The face of the transfer is attached to tissue paper, which is then fixed to waxed paper. The reverse of the transfer has gold on it, and it’s this which is visible when you take the transfer out of the packet. Gold size is applied with a finger (‘NOT a brush’) onto the back and left to go tacky. Then you pop the transfer onto the surface, making sure you position it absolutely accurately because the tacky size won’t allow you to move it at all. Rub the waxed paper with a circular motion moving outwards to force any air bubbles out, but making absolutely sure you don’t try to move the transfer at all. Then carefully separate the waxed paper from the tissue paper and gently lift the waxed paper away. This is the first time you’ll see the final design of the transfer through the tissue paper. The size is water-based, so now you press (DON’T rub) with damp (not wet) cloth to moisten the size enough to make sure there are absolutely no air bubbles. You’ll see the benefit because the tissue paper becomes almost completely translucent. That done, you can start to apply a wetter cloth which should separate the tissue paper from the transfer and allow you to slide it gently off the transfer. There will be size left on top of the transfer, and you can remove that with a mixture of water and turpentine until it doesn’t feel sticky any more. The size takes a while to go absolutely hard, so treat the transfer with care for some time afterwards, and preferably paint a coat of varnish on top to protect it.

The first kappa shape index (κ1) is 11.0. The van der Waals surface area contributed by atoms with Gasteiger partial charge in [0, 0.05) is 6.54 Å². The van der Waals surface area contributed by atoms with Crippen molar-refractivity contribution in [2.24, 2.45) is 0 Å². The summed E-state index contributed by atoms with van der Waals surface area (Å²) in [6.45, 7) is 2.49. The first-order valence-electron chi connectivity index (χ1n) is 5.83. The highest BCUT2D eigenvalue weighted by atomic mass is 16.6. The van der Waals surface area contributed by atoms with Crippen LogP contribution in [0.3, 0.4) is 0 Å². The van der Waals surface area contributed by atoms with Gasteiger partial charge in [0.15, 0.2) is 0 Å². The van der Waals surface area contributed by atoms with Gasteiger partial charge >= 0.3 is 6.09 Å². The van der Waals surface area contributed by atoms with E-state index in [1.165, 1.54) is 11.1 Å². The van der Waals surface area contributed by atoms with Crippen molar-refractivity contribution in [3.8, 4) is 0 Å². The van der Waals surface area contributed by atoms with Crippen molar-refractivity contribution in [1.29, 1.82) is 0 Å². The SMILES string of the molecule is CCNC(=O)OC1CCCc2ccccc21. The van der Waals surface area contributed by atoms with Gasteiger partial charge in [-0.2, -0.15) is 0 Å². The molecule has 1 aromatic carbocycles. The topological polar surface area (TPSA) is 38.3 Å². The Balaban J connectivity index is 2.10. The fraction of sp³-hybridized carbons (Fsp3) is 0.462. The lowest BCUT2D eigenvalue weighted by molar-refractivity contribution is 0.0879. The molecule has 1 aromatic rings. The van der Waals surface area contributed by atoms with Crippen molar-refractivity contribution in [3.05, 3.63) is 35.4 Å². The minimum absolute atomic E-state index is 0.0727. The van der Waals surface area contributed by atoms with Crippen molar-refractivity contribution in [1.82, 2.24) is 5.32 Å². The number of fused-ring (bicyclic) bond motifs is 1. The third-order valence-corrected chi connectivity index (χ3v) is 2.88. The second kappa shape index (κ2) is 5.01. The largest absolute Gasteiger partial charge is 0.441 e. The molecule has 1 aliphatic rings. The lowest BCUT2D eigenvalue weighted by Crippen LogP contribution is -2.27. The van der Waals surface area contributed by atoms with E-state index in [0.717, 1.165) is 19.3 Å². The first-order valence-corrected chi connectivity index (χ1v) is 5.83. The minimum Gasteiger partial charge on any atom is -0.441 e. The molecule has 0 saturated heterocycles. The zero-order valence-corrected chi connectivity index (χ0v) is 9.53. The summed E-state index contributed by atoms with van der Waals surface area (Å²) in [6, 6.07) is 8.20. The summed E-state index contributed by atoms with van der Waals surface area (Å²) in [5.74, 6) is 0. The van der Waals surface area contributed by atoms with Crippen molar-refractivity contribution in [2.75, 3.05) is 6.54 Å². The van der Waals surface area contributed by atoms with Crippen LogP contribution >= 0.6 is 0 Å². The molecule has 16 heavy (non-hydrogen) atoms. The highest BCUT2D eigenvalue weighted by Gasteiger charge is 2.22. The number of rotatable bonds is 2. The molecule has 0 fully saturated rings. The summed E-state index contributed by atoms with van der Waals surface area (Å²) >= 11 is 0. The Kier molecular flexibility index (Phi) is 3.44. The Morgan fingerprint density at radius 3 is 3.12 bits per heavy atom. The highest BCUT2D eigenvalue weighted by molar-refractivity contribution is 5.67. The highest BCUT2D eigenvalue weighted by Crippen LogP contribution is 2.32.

I left the wing struts with Rupert and he’s going to do them as well as the propeller now he’s got the technique.
Of course we had to go and look at the propeller as well, and it is simply breathtaking, even though it’s lacking the final coats of lacquer. It should be ready for the LAA Rally at Sywell on 29-31 Aug, and I hope you’ll come and say hello to us there. The Scout won’t be complete, but it won’t be far off, and the pressures building to get it ready for the big day.
The ply hoops are needed to mount the ply cover on. This is one of the scarier jobs, since it requires holes for the cabane struts, cabane rigging and oil tank lid, all of which appear in more or less random spots in the middle of the ply.
Obviously this was a job for Rick, and while it’s taken a couple of days to sort, the end result is not quite a work of art, but more than just a job well done.
Each of the holes is precisely placed, and, despite being weird shapes, there’s a pretty even gap of 3mm or less around each. Fitted, it makes the fuselage look altogether more complete, and is a huge psychological boost.
One of the things we noticed as we were doing it was how very much smaller the cockpit opening was than before, so we were understandably keen to see if we could still get into the bloody thing! Happily it proved possible, even for myself (I’m the tallest of us) and to prove it, Rick demonstrated the technique for getting out.